Here are two ways to look at director Adam Wingard and writer Simon Barrett's new intensely bloody home-invasion horror flick You're Next:

Option 1. It is a derivative pastiche of ideas and deaths we've seen before, including (and not limited to) elements of Friday the 13th (murder comes right after sex!), Nightmare on Elm Street (an axe rigged above a door, chopping whoever opens it square in the chest!), Home Alone (nails are hammered through a board, which is then placed under a window, nails up!), Gremlins (death-by-blender!), and The Strangers (that whole home-invasion thing!). It telegraphs Manson Family inspiration even more explicitly than the creepy-crawly The Strangers—some victims' blood gets used to paint, "YOU'RE NEXT" on the walls. The killers wear masks that are meant to be so scary, they become iconic (they're flimsy plastic renderings of a lamb, a wolf, and a tiger). There is a final girl.

Option 2. It is a self-consciously clever pastiche of several elements that we've seen before and loved and keep coming back to watch. And by including the kind of family unrest that we see in domestic dramas, it collides two worlds whose orbit patterns rarely intersect. That's novel!

What seeing this movie should come down to for you is whether you want to watch a group of a dozen or so people trapped in a house (one that's remote and surrounded by forest, duh) being brutally picked off for about 90 minutes. About two thirds of the way through, the reasons why this extended family is being targeted are revealed, though revelation of the exact explanation is expertly stretched out for the rest of the film's duration.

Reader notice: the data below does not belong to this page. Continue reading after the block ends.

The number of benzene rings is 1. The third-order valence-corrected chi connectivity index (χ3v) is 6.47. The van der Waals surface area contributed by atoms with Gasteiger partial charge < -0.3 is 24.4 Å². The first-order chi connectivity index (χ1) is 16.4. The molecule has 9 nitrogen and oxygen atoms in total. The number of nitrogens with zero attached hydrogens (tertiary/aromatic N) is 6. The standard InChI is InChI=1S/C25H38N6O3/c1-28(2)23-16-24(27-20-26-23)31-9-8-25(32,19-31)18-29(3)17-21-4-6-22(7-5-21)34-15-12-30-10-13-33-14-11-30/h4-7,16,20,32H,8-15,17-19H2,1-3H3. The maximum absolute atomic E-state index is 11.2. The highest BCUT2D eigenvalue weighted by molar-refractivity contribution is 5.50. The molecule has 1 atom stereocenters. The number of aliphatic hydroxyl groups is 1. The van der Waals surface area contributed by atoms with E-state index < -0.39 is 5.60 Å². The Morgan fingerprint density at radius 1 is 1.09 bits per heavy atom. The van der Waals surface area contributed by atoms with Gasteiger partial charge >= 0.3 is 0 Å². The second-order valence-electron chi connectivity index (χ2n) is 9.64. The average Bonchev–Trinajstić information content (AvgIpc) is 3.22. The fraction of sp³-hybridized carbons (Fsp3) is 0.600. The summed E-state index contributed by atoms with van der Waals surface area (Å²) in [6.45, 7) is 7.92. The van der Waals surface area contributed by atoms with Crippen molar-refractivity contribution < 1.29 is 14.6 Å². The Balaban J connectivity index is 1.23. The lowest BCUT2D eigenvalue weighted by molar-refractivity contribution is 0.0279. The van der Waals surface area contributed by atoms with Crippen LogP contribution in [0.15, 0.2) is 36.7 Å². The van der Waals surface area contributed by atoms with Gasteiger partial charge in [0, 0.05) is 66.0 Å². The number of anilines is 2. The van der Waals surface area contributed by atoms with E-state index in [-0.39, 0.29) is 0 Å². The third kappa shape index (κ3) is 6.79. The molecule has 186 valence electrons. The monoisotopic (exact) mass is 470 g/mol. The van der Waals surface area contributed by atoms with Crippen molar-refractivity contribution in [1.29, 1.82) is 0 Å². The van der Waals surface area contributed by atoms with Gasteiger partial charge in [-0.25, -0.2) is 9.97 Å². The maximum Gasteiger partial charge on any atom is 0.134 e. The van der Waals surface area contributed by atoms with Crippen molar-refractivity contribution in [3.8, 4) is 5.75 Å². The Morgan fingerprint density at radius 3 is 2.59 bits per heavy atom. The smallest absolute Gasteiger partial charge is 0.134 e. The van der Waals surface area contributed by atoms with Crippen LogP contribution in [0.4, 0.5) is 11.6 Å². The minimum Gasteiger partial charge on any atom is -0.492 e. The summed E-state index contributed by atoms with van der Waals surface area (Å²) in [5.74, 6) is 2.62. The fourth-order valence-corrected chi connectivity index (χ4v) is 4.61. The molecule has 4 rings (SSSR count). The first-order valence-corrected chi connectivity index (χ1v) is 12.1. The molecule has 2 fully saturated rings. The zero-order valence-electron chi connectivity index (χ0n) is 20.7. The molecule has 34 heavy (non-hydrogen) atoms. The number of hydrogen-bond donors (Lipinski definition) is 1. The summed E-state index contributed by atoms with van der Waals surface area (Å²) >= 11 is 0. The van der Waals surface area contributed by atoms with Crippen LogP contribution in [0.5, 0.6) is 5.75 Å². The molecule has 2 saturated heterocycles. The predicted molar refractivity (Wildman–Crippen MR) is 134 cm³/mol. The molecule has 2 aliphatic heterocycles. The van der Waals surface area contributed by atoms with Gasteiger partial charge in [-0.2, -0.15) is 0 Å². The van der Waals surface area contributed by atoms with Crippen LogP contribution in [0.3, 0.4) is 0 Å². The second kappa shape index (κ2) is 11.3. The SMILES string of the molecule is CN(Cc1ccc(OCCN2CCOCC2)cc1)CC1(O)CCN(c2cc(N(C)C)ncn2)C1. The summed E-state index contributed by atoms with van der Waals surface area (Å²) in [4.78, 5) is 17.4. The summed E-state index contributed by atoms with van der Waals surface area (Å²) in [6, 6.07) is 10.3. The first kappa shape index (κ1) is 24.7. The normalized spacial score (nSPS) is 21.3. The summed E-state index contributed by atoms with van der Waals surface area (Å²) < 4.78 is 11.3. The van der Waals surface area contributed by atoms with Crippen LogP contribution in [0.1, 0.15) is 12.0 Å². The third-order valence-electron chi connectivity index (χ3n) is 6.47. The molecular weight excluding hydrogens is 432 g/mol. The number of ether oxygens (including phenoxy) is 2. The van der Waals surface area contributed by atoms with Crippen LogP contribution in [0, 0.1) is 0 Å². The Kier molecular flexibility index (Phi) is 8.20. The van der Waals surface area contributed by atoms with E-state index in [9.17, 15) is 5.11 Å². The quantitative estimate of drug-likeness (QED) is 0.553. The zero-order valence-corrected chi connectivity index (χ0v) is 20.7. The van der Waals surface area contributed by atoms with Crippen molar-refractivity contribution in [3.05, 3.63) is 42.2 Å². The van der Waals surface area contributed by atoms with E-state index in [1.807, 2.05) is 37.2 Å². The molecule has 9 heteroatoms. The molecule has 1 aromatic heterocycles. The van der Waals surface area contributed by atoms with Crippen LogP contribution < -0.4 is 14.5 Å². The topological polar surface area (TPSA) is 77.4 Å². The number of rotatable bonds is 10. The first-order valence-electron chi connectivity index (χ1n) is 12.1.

Me, I'm an Option 2 kind of guy. You're Next is well-paced and convincingly acted (Sharni Vinson, a ringer for Rashida Jones, has the kind of scream-queen fire that was seemingly extinguished after the '80s); it's gratuitous, but rarely cheap (only during the relatively tame first act does it employ the kind of fake-out jump scares that something like The Conjuring thrives on). It's somewhat reminiscent of The Purge, a surprise home-invasion hit from earlier this year, except there is more payoff (by that I mean death) and far fewer pretensions of social commentary. It's about the sickest major release of the year, sometimes to a hilarious extent ("I want you to fuck me in bed next to your dead mom," says one character's significant other).

It's also acclaimed—it has a 79 percent on Rotten Tomatoes at the time of this post. We are now in an age where pulpy horror, once a critical whipping boy, routinely is judged by critics on its own merits (The Conjuring and Sinister are two recent examples of critical favorites). And it's poised to land at No. 1 this weekend—the only movie featuring death by an inverted blender that will be able to make that claim, should it happen (at least, to my knowledge). This is America's movie this week, and I'm sick enough to find that totally hilarious.